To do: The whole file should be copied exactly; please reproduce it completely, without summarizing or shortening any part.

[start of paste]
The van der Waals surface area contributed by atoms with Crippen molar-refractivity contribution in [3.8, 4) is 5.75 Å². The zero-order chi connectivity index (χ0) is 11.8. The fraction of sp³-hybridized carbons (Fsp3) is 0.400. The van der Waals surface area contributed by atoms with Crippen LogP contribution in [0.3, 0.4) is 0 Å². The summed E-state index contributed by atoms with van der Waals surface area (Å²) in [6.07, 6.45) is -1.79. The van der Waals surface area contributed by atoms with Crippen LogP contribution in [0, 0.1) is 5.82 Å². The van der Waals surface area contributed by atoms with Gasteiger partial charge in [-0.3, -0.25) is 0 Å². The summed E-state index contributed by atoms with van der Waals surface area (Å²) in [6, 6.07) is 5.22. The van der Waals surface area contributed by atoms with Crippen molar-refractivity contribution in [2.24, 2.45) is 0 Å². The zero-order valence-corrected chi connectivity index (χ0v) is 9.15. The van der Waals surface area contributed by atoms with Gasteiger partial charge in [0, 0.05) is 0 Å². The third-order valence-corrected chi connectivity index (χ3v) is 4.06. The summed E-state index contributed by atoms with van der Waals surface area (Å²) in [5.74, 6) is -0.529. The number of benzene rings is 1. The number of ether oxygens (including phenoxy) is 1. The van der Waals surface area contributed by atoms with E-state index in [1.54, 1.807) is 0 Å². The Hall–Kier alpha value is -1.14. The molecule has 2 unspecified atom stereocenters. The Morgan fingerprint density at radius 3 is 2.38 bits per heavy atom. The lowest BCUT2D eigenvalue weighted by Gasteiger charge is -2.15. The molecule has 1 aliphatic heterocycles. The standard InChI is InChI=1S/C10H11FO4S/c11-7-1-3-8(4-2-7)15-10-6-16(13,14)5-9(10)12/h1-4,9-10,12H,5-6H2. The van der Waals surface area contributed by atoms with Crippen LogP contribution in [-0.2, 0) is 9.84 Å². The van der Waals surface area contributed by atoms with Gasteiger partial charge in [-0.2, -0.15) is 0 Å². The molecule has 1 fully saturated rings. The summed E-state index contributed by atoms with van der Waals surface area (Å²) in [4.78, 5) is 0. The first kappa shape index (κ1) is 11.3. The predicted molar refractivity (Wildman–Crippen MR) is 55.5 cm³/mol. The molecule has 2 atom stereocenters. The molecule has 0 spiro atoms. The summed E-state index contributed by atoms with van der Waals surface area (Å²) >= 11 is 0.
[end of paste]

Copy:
The van der Waals surface area contributed by atoms with Crippen molar-refractivity contribution in [3.8, 4) is 5.75 Å². The zero-order chi connectivity index (χ0) is 11.8. The fraction of sp³-hybridized carbons (Fsp3) is 0.400. The van der Waals surface area contributed by atoms with Crippen LogP contribution in [0.3, 0.4) is 0 Å². The summed E-state index contributed by atoms with van der Waals surface area (Å²) in [6.07, 6.45) is -1.79. The van der Waals surface area contributed by atoms with Crippen LogP contribution in [0, 0.1) is 5.82 Å². The van der Waals surface area contributed by atoms with Gasteiger partial charge in [-0.3, -0.25) is 0 Å². The summed E-state index contributed by atoms with van der Waals surface area (Å²) in [6, 6.07) is 5.22. The van der Waals surface area contributed by atoms with Crippen molar-refractivity contribution in [2.24, 2.45) is 0 Å². The zero-order valence-corrected chi connectivity index (χ0v) is 9.15. The van der Waals surface area contributed by atoms with Gasteiger partial charge in [0, 0.05) is 0 Å². The third-order valence-corrected chi connectivity index (χ3v) is 4.06. The summed E-state index contributed by atoms with van der Waals surface area (Å²) in [5.74, 6) is -0.529. The number of benzene rings is 1. The number of ether oxygens (including phenoxy) is 1. The van der Waals surface area contributed by atoms with E-state index in [1.54, 1.807) is 0 Å². The Hall–Kier alpha value is -1.14. The molecule has 2 unspecified atom stereocenters. The Morgan fingerprint density at radius 3 is 2.38 bits per heavy atom. The lowest BCUT2D eigenvalue weighted by Gasteiger charge is -2.15. The molecule has 1 aliphatic heterocycles. The standard InChI is InChI=1S/C10H11FO4S/c11-7-1-3-8(4-2-7)15-10-6-16(13,14)5-9(10)12/h1-4,9-10,12H,5-6H2. The van der Waals surface area contributed by atoms with Crippen LogP contribution in [-0.2, 0) is 9.84 Å². The van der Waals surface area contributed by atoms with Gasteiger partial charge in [-0.2, -0.15) is 0 Å². The molecule has 1 fully saturated rings. The summed E-state index contributed by atoms with van der Waals surface area (Å²) in [4.78, 5) is 0. The first kappa shape index (κ1) is 11.3. The predicted molar refractivity (Wildman–Crippen MR) is 55.5 cm³/mol. The molecule has 2 atom stereocenters. The molecule has 0 spiro atoms. The summed E-state index contributed by atoms with van der Waals surface area (Å²) >= 11 is 0.